Holidays in Andalucia

Everything you need to plan the perfect holiday in Andalucia: how to get there, the best places to stay, the best times of year to go, and an unbeatable selection of hand-picked holiday villas and cottages.

Find your Holiday home in Andalucia

In a land larger than Holland or Switzerland, with an easy-going way of life and the highest peaks in Spain, Granada, Cordoba, Ronda and Seville satisfy the cultural appetite of any visitor and sunny beaches are never far away.

Andalucia remains dusky, romantic, exotic, gypsy in the imagination and hugely satisfying in reality with its vast, warm landscapes, sleepy villages and a history markedly different from the rest of Spain. The Mediterranean cradles the whole region with its soothing climate. Andalucia's sun, blue skies, rural peacefulness and sandy beaches are the perfect complement to its unruffled siesta lifestyle and Mediterranean diet. It's Spain at its most relaxed.

It's no wonder this is Spain's most popular region for holidays, whether you're a local or visiting from abroad. Prices also tend to be lower than, say, Catalonia in the north.

You can self-cater economically, hike the mountains all year round, sit back in the garden at a comfortable villa and soak up the sun and the view. Go exploring the rural by-ways of Andalucia, or head for one of its small and fascinating, historic cities: Granada, Ronda, Seville, Cordoba...

A week or two recharging on solar energy in natural surroundings, swims and healthy eating are just the thing to restore many a flagging soul, and popular with all the family. The land of siesta, fiesta and tapas is still number one.

Andalucia is almost a country in itself, larger than Holland or Switzerland, and our holiday guides aim to explain the characteristics and particular qualities of its most attractive areas.

Everyone knows that the Costa del Sol along the southern seaboard just isn't what it was. Mile after mile of the Costa is a drive along a continuous concrete strip of high rise holiday apartment blocks, busy traffic and dusty heat. The beaches are definitely still attractive, but for interesting holiday accommodation, it is rural tourism in the interior has risen to the challenge.

With rural tourism, Andalucia has reinvented itself as everyone's favourite Spanish destination. Getting a feel for country or village life gives you the experience of a genuine Spain that the costas lost back in the 1970s, and rural holiday villas with pools are as Andalucian these days as flamenco and bull-fighting.

Hiking under blue skies will give you a real sense of freedom in the mountains of the Alpujarras, Ronda and Aracena. Exploring by car is similarly interesting. Get off the beaten track and you'll discover a region of wide-open landscapes where empty roads turn driving back into pleasurable motoring. The Moorish and Roman history of its great cities is a powerful reason for days out, too.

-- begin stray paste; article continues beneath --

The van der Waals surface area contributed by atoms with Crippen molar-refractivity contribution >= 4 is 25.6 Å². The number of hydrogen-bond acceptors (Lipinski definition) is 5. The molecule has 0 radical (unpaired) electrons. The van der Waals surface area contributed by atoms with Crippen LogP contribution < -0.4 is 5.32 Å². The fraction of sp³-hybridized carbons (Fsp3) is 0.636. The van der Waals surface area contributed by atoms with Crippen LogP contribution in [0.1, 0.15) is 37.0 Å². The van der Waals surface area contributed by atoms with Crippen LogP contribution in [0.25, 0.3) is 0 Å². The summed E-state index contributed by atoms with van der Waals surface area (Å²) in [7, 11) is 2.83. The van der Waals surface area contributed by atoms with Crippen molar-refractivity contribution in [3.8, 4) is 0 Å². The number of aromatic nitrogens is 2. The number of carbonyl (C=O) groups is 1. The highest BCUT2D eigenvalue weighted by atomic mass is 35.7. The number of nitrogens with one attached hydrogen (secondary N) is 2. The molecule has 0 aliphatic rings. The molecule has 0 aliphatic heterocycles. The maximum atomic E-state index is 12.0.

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Summary

In a land larger than Holland or Switzerland, with an easy-going way of life and the highest peaks in Spain, Granada, Cordoba, Ronda and Seville satisfy the cultural appetite of any visitor and sunny beaches are never far away.

Andalucia remains dusky, romantic, exotic, gypsy in the imagination and hugely satisfying in reality with its vast, warm landscapes, sleepy villages and a history markedly different from the rest of Spain. The Mediterranean cradles the whole region with its soothing climate. Andalucia's sun, blue skies, rural peacefulness and sandy beaches are the perfect complement to its unruffled siesta lifestyle and Mediterranean diet. It's Spain at its most relaxed.

It's no wonder this is Spain's most popular region for holidays, whether you're a local or visiting from abroad. Prices also tend to be lower than, say, Catalonia in the north.

You can self-cater economically, hike the mountains all year round, sit back in the garden at a comfortable villa and soak up the sun and the view. Go exploring the rural by-ways of Andalucia, or head for one of its small and fascinating, historic cities: Granada, Ronda, Seville, Cordoba...

A week or two recharging on solar energy in natural surroundings, swims and healthy eating are just the thing to restore many a flagging soul, and popular with all the family. The land of siesta, fiesta and tapas is still number one.

Andalucia is almost a country in itself, larger than Holland or Switzerland, and our holiday guides aim to explain the characteristics and particular qualities of its most attractive areas.

Everyone knows that the Costa del Sol along the southern seaboard just isn't what it was. Mile after mile of the Costa is a drive along a continuous concrete strip of high rise holiday apartment blocks, busy traffic and dusty heat. The beaches are definitely still attractive, but for interesting holiday accommodation, it is rural tourism in the interior has risen to the challenge.

With rural tourism, Andalucia has reinvented itself as everyone's favourite Spanish destination. Getting a feel for country or village life gives you the experience of a genuine Spain that the costas lost back in the 1970s, and rural holiday villas with pools are as Andalucian these days as flamenco and bull-fighting.

Hiking under blue skies will give you a real sense of freedom in the mountains of the Alpujarras, Ronda and Aracena. Exploring by car is similarly interesting. Get off the beaten track and you'll discover a region of wide-open landscapes where empty roads turn driving back into pleasurable motoring. The Moorish and Roman history of its great cities is a powerful reason for days out, too.

+ Read more

Overview

MALAGA REGION

In the province of Malaga, the attractive pueblos blancos (white villages) of the Ronda Mountains are an easy drive from historic Ronda town itself or Mediterranean beaches.

The castled villages of Gaucin and Jimena de la Frontera are easy-going destinations near the coast.

Even closer for Costa del Sol's sandy beaches is Casares, where the green Acedia valley has some of Andalucia's finest villas.